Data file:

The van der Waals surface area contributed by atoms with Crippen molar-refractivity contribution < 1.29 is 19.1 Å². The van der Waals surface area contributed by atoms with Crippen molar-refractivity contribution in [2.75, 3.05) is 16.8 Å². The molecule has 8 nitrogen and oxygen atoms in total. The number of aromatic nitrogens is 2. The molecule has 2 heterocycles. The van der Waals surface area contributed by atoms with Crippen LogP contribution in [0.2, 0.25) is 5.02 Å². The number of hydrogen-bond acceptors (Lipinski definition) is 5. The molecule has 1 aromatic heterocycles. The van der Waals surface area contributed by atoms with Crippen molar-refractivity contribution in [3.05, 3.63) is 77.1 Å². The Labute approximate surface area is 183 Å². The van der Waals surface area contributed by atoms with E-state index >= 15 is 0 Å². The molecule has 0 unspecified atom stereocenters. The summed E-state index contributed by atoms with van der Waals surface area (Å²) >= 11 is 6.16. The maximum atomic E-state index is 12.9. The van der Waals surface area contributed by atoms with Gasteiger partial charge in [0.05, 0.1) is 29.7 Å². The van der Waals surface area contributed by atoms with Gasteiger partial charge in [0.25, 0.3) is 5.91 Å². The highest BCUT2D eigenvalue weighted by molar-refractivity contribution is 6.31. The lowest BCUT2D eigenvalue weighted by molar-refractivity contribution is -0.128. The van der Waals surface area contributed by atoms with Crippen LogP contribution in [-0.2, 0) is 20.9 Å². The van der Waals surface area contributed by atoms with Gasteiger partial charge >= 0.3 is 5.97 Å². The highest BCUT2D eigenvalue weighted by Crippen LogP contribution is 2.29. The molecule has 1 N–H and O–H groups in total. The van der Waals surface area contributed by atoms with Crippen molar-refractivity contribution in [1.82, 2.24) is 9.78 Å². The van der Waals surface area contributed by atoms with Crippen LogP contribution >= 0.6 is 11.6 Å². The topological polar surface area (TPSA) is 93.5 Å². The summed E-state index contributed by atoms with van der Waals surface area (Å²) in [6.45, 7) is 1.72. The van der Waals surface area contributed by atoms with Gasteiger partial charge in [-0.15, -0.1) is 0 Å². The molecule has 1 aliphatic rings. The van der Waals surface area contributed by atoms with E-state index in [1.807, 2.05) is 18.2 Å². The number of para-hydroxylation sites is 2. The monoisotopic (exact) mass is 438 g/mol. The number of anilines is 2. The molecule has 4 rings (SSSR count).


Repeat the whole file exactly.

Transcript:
The van der Waals surface area contributed by atoms with Crippen molar-refractivity contribution < 1.29 is 19.1 Å². The van der Waals surface area contributed by atoms with Crippen molar-refractivity contribution in [2.75, 3.05) is 16.8 Å². The molecule has 8 nitrogen and oxygen atoms in total. The number of aromatic nitrogens is 2. The molecule has 2 heterocycles. The van der Waals surface area contributed by atoms with Crippen LogP contribution in [0.2, 0.25) is 5.02 Å². The number of hydrogen-bond acceptors (Lipinski definition) is 5. The molecule has 1 aromatic heterocycles. The van der Waals surface area contributed by atoms with Crippen molar-refractivity contribution in [3.05, 3.63) is 77.1 Å². The Labute approximate surface area is 183 Å². The van der Waals surface area contributed by atoms with E-state index >= 15 is 0 Å². The molecule has 0 unspecified atom stereocenters. The summed E-state index contributed by atoms with van der Waals surface area (Å²) >= 11 is 6.16. The maximum atomic E-state index is 12.9. The van der Waals surface area contributed by atoms with Gasteiger partial charge in [0.05, 0.1) is 29.7 Å². The van der Waals surface area contributed by atoms with Gasteiger partial charge in [0.25, 0.3) is 5.91 Å². The highest BCUT2D eigenvalue weighted by molar-refractivity contribution is 6.31. The lowest BCUT2D eigenvalue weighted by molar-refractivity contribution is -0.128. The van der Waals surface area contributed by atoms with Crippen LogP contribution in [-0.2, 0) is 20.9 Å². The van der Waals surface area contributed by atoms with Gasteiger partial charge >= 0.3 is 5.97 Å². The highest BCUT2D eigenvalue weighted by Crippen LogP contribution is 2.29. The molecule has 1 N–H and O–H groups in total. The van der Waals surface area contributed by atoms with Crippen molar-refractivity contribution in [1.82, 2.24) is 9.78 Å². The van der Waals surface area contributed by atoms with Crippen LogP contribution >= 0.6 is 11.6 Å². The topological polar surface area (TPSA) is 93.5 Å². The summed E-state index contributed by atoms with van der Waals surface area (Å²) in [6.45, 7) is 1.72. The van der Waals surface area contributed by atoms with Gasteiger partial charge in [-0.15, -0.1) is 0 Å². The molecule has 1 aliphatic rings. The van der Waals surface area contributed by atoms with E-state index in [1.807, 2.05) is 18.2 Å². The number of para-hydroxylation sites is 2. The monoisotopic (exact) mass is 438 g/mol. The number of anilines is 2. The molecule has 4 rings (SSSR count).